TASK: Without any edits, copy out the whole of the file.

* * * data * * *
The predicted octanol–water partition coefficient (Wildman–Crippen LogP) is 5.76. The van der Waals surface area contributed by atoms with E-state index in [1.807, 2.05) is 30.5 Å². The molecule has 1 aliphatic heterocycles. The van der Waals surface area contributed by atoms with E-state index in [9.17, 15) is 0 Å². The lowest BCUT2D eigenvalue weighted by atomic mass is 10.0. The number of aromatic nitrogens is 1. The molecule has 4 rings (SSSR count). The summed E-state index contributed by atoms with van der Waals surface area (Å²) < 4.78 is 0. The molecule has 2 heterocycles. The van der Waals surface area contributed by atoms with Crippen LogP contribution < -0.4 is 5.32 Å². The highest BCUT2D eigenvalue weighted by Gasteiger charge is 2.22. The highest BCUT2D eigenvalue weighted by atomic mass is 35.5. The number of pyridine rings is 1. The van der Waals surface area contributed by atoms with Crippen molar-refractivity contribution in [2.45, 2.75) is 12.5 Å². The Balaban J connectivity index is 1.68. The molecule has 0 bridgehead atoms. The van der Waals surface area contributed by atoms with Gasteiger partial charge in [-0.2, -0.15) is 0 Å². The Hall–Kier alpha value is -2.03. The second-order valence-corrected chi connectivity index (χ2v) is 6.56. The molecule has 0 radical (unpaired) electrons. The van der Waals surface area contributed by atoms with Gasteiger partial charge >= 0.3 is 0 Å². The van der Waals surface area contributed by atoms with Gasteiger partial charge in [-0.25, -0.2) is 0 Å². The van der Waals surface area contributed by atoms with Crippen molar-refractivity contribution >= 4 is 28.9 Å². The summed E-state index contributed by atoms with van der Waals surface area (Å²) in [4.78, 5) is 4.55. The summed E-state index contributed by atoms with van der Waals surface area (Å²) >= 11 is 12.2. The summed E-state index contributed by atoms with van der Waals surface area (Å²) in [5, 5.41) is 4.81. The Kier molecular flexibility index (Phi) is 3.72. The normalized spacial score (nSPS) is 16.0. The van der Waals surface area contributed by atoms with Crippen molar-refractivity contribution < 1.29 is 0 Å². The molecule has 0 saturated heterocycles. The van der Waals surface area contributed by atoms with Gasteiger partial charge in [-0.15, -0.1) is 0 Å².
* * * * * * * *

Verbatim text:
The predicted octanol–water partition coefficient (Wildman–Crippen LogP) is 5.76. The van der Waals surface area contributed by atoms with E-state index in [1.807, 2.05) is 30.5 Å². The molecule has 1 aliphatic heterocycles. The van der Waals surface area contributed by atoms with E-state index in [9.17, 15) is 0 Å². The lowest BCUT2D eigenvalue weighted by atomic mass is 10.0. The number of aromatic nitrogens is 1. The molecule has 4 rings (SSSR count). The summed E-state index contributed by atoms with van der Waals surface area (Å²) < 4.78 is 0. The molecule has 2 heterocycles. The van der Waals surface area contributed by atoms with Crippen LogP contribution < -0.4 is 5.32 Å². The highest BCUT2D eigenvalue weighted by Gasteiger charge is 2.22. The highest BCUT2D eigenvalue weighted by atomic mass is 35.5. The number of pyridine rings is 1. The van der Waals surface area contributed by atoms with Crippen molar-refractivity contribution in [2.45, 2.75) is 12.5 Å². The Balaban J connectivity index is 1.68. The molecule has 0 bridgehead atoms. The van der Waals surface area contributed by atoms with Gasteiger partial charge in [-0.2, -0.15) is 0 Å². The Hall–Kier alpha value is -2.03. The second-order valence-corrected chi connectivity index (χ2v) is 6.56. The molecule has 0 radical (unpaired) electrons. The van der Waals surface area contributed by atoms with Gasteiger partial charge >= 0.3 is 0 Å². The van der Waals surface area contributed by atoms with Gasteiger partial charge in [-0.25, -0.2) is 0 Å². The van der Waals surface area contributed by atoms with Crippen molar-refractivity contribution >= 4 is 28.9 Å². The summed E-state index contributed by atoms with van der Waals surface area (Å²) in [4.78, 5) is 4.55. The summed E-state index contributed by atoms with van der Waals surface area (Å²) >= 11 is 12.2. The summed E-state index contributed by atoms with van der Waals surface area (Å²) in [5, 5.41) is 4.81. The Kier molecular flexibility index (Phi) is 3.72. The normalized spacial score (nSPS) is 16.0. The van der Waals surface area contributed by atoms with Crippen molar-refractivity contribution < 1.29 is 0 Å². The molecule has 0 saturated heterocycles. The van der Waals surface area contributed by atoms with Gasteiger partial charge in [-0.15, -0.1) is 0 Å².